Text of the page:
As Alicia went from success to success, my confidence grew with her. It took me the better part of one year to completely relax into my relationship and grow in my new role as a happy, attached woman in an adult relationship and soon Kalinda was forgotten. It may have had something to do with the fact that her character was abruptly cut out of the show. Suddenly the two characters – Alicia and Kalinda – who played BFFs suddenly stopped being in any scene with each other. One season later, Kalinda was out. I hoped that she would return for the series finale, one last Kalinda, maybe even lurking in the background in a courtroom scene, but no, Kalinda was out and the reason was Alicia. Or Julianna Margulies to be precise.

Margulies, rumoured to be a difficult person to work with, had a fall out with actor Archie Panjabi, and as a result, Kalinda got a truncated story arc and disappeared. Do we blame Alicia for Margulies’ failings? I did. The Alicia that I was admiring would have never let a “feud” get in the way of her professional life.

As Alicia moved from her husband to her one-time boyfriend and current boss to a string of other men that never managed to hang on to, things grew brighter in my love life. The partner and I wrapped ourselves around each other’s lives and got cats, simulating a family. We worried about their health together. We merged two flats into one. We discovered flaws and kinks and loved each other even more for it.

But with The Good Wife, my relationship soured. I could live with the flaws and kinks of my lover but not my female lead character. I watched Alicia switch from endless glasses of wine to endless glasses of tequila. I watched her toy with ethical boundaries. I saw her burn bridges and kill friendships, but I always thought she had some redeeming goodness inside her, that the naive Alicia of Season 1 and 2 would still in some way be there in the pinch-mouthed, hard-eyed Alicia of the end.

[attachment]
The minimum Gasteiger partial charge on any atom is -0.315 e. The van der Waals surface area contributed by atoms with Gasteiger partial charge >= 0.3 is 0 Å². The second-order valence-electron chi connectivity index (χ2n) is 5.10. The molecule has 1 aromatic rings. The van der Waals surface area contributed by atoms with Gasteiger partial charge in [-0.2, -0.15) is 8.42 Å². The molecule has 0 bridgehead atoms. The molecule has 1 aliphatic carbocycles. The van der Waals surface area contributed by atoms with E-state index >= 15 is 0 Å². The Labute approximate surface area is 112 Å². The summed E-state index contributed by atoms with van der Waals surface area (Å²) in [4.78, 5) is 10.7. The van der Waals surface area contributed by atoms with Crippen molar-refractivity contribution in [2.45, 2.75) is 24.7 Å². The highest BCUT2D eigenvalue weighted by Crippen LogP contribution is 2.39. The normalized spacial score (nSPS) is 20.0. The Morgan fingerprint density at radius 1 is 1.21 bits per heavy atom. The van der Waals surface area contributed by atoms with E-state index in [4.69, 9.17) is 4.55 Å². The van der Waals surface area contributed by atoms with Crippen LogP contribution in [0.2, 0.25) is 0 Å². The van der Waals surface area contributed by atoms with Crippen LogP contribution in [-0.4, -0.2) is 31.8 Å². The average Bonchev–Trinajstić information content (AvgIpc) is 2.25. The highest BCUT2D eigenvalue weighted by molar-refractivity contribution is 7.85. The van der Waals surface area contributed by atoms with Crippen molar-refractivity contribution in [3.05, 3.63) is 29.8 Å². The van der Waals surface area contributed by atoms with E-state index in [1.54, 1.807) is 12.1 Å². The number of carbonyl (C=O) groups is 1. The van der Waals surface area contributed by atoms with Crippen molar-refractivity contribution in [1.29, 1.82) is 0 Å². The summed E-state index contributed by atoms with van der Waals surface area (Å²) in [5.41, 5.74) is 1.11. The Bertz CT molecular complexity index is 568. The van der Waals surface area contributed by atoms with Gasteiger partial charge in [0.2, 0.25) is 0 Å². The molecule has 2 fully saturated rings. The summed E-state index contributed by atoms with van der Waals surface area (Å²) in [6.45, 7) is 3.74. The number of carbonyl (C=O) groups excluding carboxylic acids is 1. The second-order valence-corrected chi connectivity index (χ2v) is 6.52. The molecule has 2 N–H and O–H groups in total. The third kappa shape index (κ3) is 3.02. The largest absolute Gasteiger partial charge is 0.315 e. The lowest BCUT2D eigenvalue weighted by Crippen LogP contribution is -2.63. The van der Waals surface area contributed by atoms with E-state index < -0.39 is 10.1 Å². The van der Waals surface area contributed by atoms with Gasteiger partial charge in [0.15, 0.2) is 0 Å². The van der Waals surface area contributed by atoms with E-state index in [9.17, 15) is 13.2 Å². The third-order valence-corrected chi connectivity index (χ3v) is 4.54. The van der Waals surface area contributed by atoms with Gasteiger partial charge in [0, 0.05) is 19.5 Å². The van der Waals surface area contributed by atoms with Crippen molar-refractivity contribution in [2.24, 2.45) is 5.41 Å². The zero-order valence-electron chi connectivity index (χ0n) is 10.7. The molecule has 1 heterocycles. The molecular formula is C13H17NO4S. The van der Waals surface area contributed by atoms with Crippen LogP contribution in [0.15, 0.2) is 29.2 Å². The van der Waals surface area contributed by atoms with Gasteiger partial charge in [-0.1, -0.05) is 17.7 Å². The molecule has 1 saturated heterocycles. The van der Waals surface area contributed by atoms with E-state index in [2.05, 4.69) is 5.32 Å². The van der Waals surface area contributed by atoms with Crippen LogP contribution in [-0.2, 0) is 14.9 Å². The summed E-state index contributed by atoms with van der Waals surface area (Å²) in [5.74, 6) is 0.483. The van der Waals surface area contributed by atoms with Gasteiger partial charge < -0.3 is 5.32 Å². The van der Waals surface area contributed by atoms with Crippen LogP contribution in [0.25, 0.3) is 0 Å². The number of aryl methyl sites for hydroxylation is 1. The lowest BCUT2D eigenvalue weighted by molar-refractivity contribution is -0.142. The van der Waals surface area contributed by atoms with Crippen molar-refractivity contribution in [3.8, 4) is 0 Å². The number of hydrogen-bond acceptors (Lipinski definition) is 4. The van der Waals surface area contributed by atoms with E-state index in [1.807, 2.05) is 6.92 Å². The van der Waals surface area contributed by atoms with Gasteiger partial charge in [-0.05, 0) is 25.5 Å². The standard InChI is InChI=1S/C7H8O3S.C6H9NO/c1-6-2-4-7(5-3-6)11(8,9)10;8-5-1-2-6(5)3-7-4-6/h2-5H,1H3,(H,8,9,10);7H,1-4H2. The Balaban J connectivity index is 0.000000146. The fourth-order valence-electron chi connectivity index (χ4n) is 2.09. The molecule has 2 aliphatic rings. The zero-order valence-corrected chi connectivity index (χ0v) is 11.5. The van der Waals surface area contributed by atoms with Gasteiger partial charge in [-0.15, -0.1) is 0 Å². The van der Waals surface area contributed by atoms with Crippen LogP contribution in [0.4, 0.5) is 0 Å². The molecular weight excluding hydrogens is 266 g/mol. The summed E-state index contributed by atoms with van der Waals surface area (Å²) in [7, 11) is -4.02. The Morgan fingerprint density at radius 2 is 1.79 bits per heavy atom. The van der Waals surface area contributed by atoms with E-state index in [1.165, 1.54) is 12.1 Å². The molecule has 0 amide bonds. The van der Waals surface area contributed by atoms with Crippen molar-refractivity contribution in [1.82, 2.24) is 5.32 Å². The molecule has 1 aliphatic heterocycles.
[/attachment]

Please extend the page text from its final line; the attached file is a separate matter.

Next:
My partner and I no longer sang the theme song, instead rolled our eyes at the case of the week in “the only firm in the entire United States”. We still kept our weekly date, but only because we had been with her for so long. It’s a bit like that friend you have on Facebook, someone you haven’t actually met in years, but whose life pops up on your newsfeed—first they got married, then they had a baby, then another one, and then the children grew up—and you can unfriend them if you choose, but it’s not worth the effort, besides you still have a sneaky interest in their lives, because you’ve been a spectator for so many years.

Like many things you inherit from your partner’s previous relationships, their life before you, it was time to let this one go. I entered my happily ever after with Alicia’s beginning, her hope and confidence charging through me, but now we were done. We grew together, Alicia and I, before we grew apart.

It’s been two weeks now and Julianna Margulies has been replaced by Selina Meyers as a brash and bumbling politician in Veep. The partner and I watch her in bed and she makes us both laugh together. The relationship is in a secure place now; no knocking on wood or crossing of fingers is required. And I may have a woman with no enduring relationships to thank for that.